In the last case, it will be the duty and responsibility of the controller to balance his/her legitimate interest with the rights of data subjects and justify that his/her interest overrides the interests of the various data subjects.

What might the legitimate interests of the controller be?

Recitals 47, 48 and 49 of the GDPR list examples of activities that might be considered the legitimate interests of a data controller and which override those of data subjects.

Among these is fraud prevention and direct marketing (which occurs when the controller uses the contact data the data subject has given him/her in the context of the sale of a product or a service without asking for the data subject’s consent and provided that the data subject, adequately informed, had not refused it). The processing of data for internal administrative purposes or in order to assure the security of networks and information may also be considered to be covered by legitimate interest.

Are there particular conditions for the processing of “sensitive” data (so called special categories of data)?

For the processing of special categories of data (sensitive data), the general rule is that of explicit consent (explicit consent is also applied when the data controller wants to adopt automatic decision-making processes, including profiling, which have legal consequences for data subjects).

In this case, the GDPR also provides a series of “equivalent circumstances” which waive the need to collect consent (art. 9). Some of these are particularly innovative, among which when processing is necessary for: the purposes of complying with obligations of labour law, social security and social care; the purposes of preventive or occupational medicine; for reasons of public interest in the field of public health; for archiving purposes in the public interest, scientific or historical research purposes or statistical purposes.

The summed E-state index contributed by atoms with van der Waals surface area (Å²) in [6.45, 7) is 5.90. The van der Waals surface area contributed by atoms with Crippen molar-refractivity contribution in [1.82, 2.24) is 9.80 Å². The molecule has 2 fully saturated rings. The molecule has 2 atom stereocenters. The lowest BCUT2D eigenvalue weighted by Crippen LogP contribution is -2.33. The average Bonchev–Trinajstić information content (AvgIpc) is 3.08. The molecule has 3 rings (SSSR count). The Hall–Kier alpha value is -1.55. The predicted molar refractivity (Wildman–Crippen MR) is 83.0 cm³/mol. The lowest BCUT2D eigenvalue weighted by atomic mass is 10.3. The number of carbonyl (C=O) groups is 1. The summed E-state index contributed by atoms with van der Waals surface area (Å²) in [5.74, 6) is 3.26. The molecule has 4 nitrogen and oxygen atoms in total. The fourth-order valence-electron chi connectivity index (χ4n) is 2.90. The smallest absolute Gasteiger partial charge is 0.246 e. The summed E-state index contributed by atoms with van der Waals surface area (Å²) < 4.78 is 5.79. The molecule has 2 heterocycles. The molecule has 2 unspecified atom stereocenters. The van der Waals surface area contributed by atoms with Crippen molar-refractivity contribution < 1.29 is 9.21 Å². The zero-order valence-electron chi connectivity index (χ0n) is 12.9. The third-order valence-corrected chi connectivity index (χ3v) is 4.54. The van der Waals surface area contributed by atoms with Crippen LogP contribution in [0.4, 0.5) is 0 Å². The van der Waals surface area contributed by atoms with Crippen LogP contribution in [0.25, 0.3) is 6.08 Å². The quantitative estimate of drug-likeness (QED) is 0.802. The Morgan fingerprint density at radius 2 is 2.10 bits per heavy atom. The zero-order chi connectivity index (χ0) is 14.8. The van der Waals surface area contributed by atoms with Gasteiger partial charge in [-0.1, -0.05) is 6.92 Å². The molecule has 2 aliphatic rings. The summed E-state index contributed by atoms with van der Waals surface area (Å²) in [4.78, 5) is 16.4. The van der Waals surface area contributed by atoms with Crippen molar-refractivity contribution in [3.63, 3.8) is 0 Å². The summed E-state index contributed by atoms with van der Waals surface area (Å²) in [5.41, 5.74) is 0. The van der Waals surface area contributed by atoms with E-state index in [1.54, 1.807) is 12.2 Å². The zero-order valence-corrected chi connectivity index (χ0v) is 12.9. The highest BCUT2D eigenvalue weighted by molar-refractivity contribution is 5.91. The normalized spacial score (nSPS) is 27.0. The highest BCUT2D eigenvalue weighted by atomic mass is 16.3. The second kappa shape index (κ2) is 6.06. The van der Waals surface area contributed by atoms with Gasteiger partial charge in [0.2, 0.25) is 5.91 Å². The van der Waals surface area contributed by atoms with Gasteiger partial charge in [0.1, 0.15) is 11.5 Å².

What is new with regard to child’s consent?

The GDPR inserts an ad hoc provision for child’s consent, which however only refers to the offer of information society services.

Considering the wide variety of content and digital services to which children have access thanks to the use of the Internet, the GDPR wishes to strengthen the protection of children from the dangers of the Internet. Therefore, Art. 8 specifies that consent given by a child for the processing of his/her personal data in the context of a service offered by an information society, is only lawful when the child is at least 16 years old (Member States may provide by law for a lower age provided that it is not below13 years).

Where the child is below the age of 16, processing will be lawful only if and to the extent that consent is given or authorised by the parents or holder of parental responsibility over the child.

What are the conditions for the collection of consent?

In light of the definition of consent (a free, specific, informed and unambiguous indication of will), the GDPR specifies the conditions controllers must fulfill in order to guarantee the collection of legitimate consent.

Consent can be given with a written or an oral statement.

When consent is given in writing, in the context of a declaration which also includes other matters, consent to data processing must be presented in a manner which is clearly distinguishable from the other matters.

The formulation of consent must be in an intelligible and easily accessible form, using clear and plain language.